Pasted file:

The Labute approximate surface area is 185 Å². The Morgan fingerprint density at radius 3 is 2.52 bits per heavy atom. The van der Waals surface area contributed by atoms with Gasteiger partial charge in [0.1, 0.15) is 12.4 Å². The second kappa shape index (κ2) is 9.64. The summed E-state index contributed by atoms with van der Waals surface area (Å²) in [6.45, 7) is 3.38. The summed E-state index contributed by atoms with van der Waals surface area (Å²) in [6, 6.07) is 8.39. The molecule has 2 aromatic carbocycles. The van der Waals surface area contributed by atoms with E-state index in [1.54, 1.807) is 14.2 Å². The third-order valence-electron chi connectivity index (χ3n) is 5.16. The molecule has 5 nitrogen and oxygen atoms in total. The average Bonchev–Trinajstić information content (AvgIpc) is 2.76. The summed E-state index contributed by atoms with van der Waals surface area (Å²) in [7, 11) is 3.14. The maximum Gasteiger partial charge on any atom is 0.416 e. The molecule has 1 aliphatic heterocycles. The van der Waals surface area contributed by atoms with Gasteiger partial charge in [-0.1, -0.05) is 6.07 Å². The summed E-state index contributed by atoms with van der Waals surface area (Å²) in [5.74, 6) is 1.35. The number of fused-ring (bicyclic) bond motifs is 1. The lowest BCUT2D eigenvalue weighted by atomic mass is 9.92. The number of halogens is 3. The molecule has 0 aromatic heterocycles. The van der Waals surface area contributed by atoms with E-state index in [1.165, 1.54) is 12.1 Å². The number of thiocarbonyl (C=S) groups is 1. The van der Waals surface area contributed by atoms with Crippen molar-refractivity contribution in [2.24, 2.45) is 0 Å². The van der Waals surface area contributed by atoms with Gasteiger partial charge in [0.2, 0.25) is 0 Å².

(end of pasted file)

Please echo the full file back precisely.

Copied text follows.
The Labute approximate surface area is 185 Å². The Morgan fingerprint density at radius 3 is 2.52 bits per heavy atom. The van der Waals surface area contributed by atoms with Gasteiger partial charge in [0.1, 0.15) is 12.4 Å². The second kappa shape index (κ2) is 9.64. The summed E-state index contributed by atoms with van der Waals surface area (Å²) in [6.45, 7) is 3.38. The summed E-state index contributed by atoms with van der Waals surface area (Å²) in [6, 6.07) is 8.39. The molecule has 2 aromatic carbocycles. The van der Waals surface area contributed by atoms with E-state index in [1.54, 1.807) is 14.2 Å². The third-order valence-electron chi connectivity index (χ3n) is 5.16. The molecule has 5 nitrogen and oxygen atoms in total. The average Bonchev–Trinajstić information content (AvgIpc) is 2.76. The summed E-state index contributed by atoms with van der Waals surface area (Å²) in [7, 11) is 3.14. The maximum Gasteiger partial charge on any atom is 0.416 e. The molecule has 1 aliphatic heterocycles. The van der Waals surface area contributed by atoms with Gasteiger partial charge in [-0.1, -0.05) is 6.07 Å². The summed E-state index contributed by atoms with van der Waals surface area (Å²) in [5.74, 6) is 1.35. The number of fused-ring (bicyclic) bond motifs is 1. The lowest BCUT2D eigenvalue weighted by atomic mass is 9.92. The number of halogens is 3. The molecule has 0 aromatic heterocycles. The van der Waals surface area contributed by atoms with E-state index in [1.165, 1.54) is 12.1 Å². The number of thiocarbonyl (C=S) groups is 1. The van der Waals surface area contributed by atoms with Crippen molar-refractivity contribution in [2.24, 2.45) is 0 Å². The van der Waals surface area contributed by atoms with Gasteiger partial charge in [0.2, 0.25) is 0 Å².